In 1957, three weeks after the end of the Montgomery Bus Boycott and just before I-85 was re-routed through Abernathy’s house, First Baptist church, where Abernathy served as minister, was bombed along with three others nearby. No one was hurt, but the church was severely damaged. The church was also the site of the Siege of First Baptist. Following the arrival of Freedom Riders in 1961, who were met with violence at the Greyhound Bus Station in downtown Montgomery, the church was besieged by 3,000 whites who threatened to burn it down. In the basement, Dr. Martin Luther King Jr. called Attorney General Robert F. Kennedy while bricks were thrown through the windows and tear gas drifted inside. The event played a crucial part in the desegregation of interstate travel.

Reverend Ralph David Abernathy speaking at a National Press Club luncheon, Washington, DC. Warren K. Leffler, June 14, 1968, Prints and Photographs Division, Library of Congress.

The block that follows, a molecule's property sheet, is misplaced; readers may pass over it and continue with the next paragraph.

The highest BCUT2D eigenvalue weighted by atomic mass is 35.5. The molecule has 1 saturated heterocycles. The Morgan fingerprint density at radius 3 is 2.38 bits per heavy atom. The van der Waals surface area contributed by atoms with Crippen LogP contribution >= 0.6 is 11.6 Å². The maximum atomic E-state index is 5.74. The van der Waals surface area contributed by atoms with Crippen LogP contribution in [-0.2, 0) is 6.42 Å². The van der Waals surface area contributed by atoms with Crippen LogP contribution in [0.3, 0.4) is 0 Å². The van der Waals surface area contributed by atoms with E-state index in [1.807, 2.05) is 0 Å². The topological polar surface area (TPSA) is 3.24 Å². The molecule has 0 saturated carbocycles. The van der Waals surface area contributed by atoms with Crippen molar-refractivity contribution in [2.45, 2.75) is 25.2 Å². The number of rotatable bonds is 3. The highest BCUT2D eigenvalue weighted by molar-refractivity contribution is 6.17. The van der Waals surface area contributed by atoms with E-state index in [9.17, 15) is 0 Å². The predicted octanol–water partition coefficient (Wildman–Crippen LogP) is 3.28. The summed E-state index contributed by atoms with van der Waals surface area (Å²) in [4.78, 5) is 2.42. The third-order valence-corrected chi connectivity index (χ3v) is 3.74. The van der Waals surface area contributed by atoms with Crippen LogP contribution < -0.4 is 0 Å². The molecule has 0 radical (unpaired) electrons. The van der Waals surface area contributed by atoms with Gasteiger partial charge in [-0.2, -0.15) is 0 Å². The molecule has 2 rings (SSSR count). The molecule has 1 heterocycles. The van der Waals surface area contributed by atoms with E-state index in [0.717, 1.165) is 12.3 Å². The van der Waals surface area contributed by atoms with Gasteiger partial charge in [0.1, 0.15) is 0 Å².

Although Abernathy’s home was ultimately saved because of the removal of an interchange in 1965, thousands of others were not so lucky. Isaac Scott Hathaway, a registered voter and director of the ceramics program at Alabama State University, who broke a major racial barrier when he introduced ceramics at the all-white Auburn University, lost his home to I-85. Other people who are largely unknown to history, such as Annie Mae Snipes, Eugene Jackson, Winfred Meadows, and Augusta McHaney–all of whom overcame violence and terror when they became registered African American voters–lost their homes to interstate highways.

The freeway was ultimately constructed just feet from Abernathy’s home at one of the main gateways to Alabama State University. In front of it is a historic marker that tells the story of this violent era in American planning and engineering and of the destruction of the neighborhood in which Dr. Martin Luther King Jr. and Reverend Ralph Abernathy once lived. This intentional and personal violence was not veiled but an overt dimension of engineering’s and planning’s white supremacist power. Thousands of small businesses were destroyed, families displaced, and property de-valued in not only the singular sweep of freeway construction but the enduring trend of disinvestment that has sabotaged the health and well-being of African American Montgomery citizens for generations to come.